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An incipient eroticism entered Dali's work in 1926, in effect positioning Girl with Curls in a class apart from the artist's previous studies of the female figure. On the one hand, Dali's academic nude of 1925 and 1926 are paragons of controlled drawing and restrained sensuality; on the other hand his close-ups of Girl's Back encourage a dialogue between the viewer and the object viewed that transforms the act of looking more into an identificatory relation proximity than an erotic exchange. In Girl with Curls, however, Dali transform a scene of earthy sexuality into a spectacle of erotic projection, as a young peasant girl standing amid the verdant green fields of the Empurda momentarily pause on her journey to gather her windswept blond curls behind her ear. As her right foot emerges from its slipper in an apparent reflex of innocent abandon, her scanty dress falls suggestively off her shoulder and drapes around her buttocks to reveal an ample pair of fleshy cheeks, thereby charging the scene with erotic energy.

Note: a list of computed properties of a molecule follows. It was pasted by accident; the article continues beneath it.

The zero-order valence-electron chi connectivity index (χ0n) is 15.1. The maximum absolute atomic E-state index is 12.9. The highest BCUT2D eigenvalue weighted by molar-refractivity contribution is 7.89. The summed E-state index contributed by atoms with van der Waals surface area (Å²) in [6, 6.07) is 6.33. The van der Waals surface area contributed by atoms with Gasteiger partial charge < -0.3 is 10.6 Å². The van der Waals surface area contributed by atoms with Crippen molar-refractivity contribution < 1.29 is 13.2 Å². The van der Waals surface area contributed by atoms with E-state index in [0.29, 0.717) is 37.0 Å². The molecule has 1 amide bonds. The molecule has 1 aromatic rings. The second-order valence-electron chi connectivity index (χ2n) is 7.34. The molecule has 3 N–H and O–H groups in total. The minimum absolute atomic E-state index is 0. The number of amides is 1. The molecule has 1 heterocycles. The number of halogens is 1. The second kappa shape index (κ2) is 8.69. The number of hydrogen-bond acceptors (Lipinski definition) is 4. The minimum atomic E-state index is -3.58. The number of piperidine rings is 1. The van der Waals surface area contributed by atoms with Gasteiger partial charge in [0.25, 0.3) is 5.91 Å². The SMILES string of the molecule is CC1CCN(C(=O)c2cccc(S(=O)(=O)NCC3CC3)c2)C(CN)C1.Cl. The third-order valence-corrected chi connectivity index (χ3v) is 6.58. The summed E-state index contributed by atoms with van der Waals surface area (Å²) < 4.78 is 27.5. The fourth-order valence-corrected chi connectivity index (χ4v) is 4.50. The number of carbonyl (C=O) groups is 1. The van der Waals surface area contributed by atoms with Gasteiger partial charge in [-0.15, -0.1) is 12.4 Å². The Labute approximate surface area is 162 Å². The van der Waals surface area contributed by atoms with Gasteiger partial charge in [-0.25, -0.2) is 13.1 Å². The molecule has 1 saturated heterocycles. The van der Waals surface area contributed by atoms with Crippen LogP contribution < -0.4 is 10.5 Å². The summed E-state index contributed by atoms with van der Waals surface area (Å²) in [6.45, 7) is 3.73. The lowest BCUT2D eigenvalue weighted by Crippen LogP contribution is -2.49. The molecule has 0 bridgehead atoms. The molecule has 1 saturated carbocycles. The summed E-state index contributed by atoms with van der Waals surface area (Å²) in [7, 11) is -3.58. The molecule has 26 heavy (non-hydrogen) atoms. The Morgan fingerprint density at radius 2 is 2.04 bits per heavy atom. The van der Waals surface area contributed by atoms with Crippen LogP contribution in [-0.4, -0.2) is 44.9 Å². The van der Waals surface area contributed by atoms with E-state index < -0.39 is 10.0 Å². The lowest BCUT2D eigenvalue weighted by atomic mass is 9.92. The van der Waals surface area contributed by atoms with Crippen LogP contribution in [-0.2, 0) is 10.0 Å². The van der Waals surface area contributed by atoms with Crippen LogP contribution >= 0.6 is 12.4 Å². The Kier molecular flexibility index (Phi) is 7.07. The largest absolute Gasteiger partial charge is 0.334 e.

The Dali later adopted the pose of the young woman to represent the surrealist/Freudian muse Gradiva in a series of drawings executed over the course of the 1930s suggests that he recognized and fully exploited the erotic appeal of the figure in Girl with Curls. Indeed, the monumental, almost phallic presence of the standing female figure is a visual topos in Dali's paintings of the 1920s and 30's.